“Too soon old, too late smart,” goes the proverb. Many long-time holders of registered retirement savings plans may be nodding their heads in agreement. If you are relatively new to RRSPs, or want to avoid missteps, here are 13 prevailing errors, in four categories:
Saving too much
1. Those who make contributions at lower tax brackets and accumulate a nest egg large enough to boost retirement income into the higher tax brackets could end up paying more income taxes over their life. Also, Old Age Security and other federal and provincial means-tested benefits can be clawed back.
2. When holders of RRSPs reach 71 they are compelled, regardless of personal circumstances, to wind them up. Funds have to be withdrawn and taxes paid, or they must be rolled into annuities or registered retirement income funds (RRIFs) and tax paid on the subsequent distributions.
3. Post-RRSP annuities and RRIFs can be restrictive. For example, RRIF withdrawals are mandatory, begin at 7.38 per cent of the plan’s value for 72-year-olds, and rise steadily to 20 per cent by age 94. If you have a large RRSP, these withdrawal rates may give you a lot more money than you need in given years. Furthermore, when interest paid on RRIF funds is low, as it is now, recipients could run out of funds.
4. On the death of the surviving spouse (or disabled child), RRSPs and RRIFs become fully taxable. The substantial payments to Canada Revenue Agency can be a shock to heirs when balances in a plan are large enough to be taxed mostly at the highest marginal rate.
Misallocation across accounts
5. Advisers often encounter investors who hold growth and dividend stocks in their plans and keep interest-bearing investments in their non-registered accounts. Tax-advantaged capital gains and dividends are being converted into taxable income while tax-disadvantaged income is being left unsheltered, says Gail Bebee, author of No Hype: The Straight Goods on Investing Your Money.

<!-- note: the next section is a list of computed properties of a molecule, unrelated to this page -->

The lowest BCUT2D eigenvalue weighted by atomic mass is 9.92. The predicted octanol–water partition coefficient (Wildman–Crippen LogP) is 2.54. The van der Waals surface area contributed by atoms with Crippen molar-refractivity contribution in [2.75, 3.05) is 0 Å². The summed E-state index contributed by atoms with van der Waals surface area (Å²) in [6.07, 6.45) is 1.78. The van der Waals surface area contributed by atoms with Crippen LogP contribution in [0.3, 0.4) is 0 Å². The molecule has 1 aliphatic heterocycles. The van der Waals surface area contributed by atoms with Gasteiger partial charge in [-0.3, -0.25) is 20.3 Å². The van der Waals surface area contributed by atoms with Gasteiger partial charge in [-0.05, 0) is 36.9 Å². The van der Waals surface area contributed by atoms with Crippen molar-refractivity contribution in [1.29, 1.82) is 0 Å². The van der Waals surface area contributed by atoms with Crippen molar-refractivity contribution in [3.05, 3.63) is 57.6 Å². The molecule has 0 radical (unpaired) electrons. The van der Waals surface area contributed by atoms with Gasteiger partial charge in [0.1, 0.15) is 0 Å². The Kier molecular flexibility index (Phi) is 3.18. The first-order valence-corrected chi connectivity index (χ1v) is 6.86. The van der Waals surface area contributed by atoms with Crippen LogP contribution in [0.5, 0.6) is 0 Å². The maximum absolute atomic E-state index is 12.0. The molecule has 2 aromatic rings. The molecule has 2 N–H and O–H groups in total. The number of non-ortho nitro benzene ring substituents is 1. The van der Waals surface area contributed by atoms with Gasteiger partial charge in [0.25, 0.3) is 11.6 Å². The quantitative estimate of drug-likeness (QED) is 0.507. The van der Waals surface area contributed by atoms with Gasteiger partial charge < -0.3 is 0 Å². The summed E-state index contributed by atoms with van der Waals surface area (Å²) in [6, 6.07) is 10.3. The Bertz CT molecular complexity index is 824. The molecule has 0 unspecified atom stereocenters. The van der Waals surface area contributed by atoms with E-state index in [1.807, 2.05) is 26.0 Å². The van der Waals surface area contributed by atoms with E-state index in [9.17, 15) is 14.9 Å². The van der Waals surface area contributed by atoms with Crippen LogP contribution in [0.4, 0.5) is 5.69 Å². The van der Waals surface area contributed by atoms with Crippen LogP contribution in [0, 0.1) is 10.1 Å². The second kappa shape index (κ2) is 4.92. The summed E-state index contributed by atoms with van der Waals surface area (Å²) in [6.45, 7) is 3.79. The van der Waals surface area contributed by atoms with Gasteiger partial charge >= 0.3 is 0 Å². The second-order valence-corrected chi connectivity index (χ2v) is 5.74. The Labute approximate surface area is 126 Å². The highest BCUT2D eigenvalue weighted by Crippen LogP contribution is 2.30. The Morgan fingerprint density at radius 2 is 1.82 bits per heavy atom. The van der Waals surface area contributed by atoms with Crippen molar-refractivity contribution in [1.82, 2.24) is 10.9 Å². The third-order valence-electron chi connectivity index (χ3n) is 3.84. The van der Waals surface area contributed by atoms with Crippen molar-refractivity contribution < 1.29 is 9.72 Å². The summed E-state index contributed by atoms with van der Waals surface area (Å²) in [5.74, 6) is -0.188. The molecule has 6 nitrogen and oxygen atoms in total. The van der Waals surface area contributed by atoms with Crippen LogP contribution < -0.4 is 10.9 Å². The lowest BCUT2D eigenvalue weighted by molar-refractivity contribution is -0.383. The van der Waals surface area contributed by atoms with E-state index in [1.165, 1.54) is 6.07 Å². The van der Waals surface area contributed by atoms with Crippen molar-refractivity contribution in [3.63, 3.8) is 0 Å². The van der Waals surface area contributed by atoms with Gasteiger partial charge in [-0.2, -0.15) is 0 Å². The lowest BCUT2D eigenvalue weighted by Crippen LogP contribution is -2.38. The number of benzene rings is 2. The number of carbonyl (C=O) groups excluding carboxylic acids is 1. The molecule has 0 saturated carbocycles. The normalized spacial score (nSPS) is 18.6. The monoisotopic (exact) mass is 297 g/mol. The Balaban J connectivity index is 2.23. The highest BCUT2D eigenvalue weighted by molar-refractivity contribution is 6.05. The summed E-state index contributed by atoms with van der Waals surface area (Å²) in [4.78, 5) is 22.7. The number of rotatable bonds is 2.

6. Holding speculative stocks inside a plan is not recommended. Advisers such as Pat McKeough, editor of the website Successful Investor, cite the risk of large capital losses, which can lead to a substantial reduction in the amount of capital benefiting from the “RRSP’s tax-deferral power.” But U.S. dividend stocks, which don’t benefit from the dividend tax credit, could be held in an RRSP. Their dividends would not be subject to U.S. withholding tax. Mutual funds with high distributions of taxable capital gains could be another candidate for inclusion.
7. The compounding of debt historically exceeds the compounding of returns on a balanced portfolio (at least on a risk-adjusted basis) over the course of the business cycle, argues chartered accountant David Trahair in his book Enough Bull. “Forget about RRSPs until your debt is paid off,” he urges.
8. But focusing on paying down a mortgage may be a mistake for people anxious about holding all their wealth in a house. An RRSP could be rationalized, in their case, on diversification grounds. Another error could be failing to contribute to a group RRSP when the employer matches contributions. And opportunities could be missed to reduce tax burdens by not using RRSPs to smooth volatility in taxable income over time periods.
9. A common stumble during the accumulation phase is not rebalancing one’s portfolio to an asset allocation appropriate to the investor’s risk tolerance; contributions are directed toward the investing theme of the moment instead of being used to top up lagging assets.
10. Some industry insiders, including Tom Bradley of Steadyhand Investment Funds, report encountering investors with dozens of mutual funds in their plans They are effectively tracking the market and would be better off in exchange-traded funds charging 0.2 per cent a year compared with the 2.4 per cent levied by the average equity mutual fund.
11. If investors are going to pay a premium for active investment management, says Mr. Bradley, they should own just a handful of mutual funds, and preferably those not engaged in closet indexing. Or hold a portfolio of 20 to 25 stocks.
12. A dollar of assets held in an RRSP is not the same as a dollar held in a non-registered account. Depending on tax rates, up to half of what’s in the RRSP represents deferred taxes. Not allowing for this difference may result in misjudging capital and asset mix.
13. Fancy moves such as leveraged meltdowns (getting money out of RRSPs tax free via transactions involving leveraged investing) and holding your mortgage in your plan can trip up with their costs, complexities and execution risks. Investors should tread very carefully.
Special to The Globe and Mail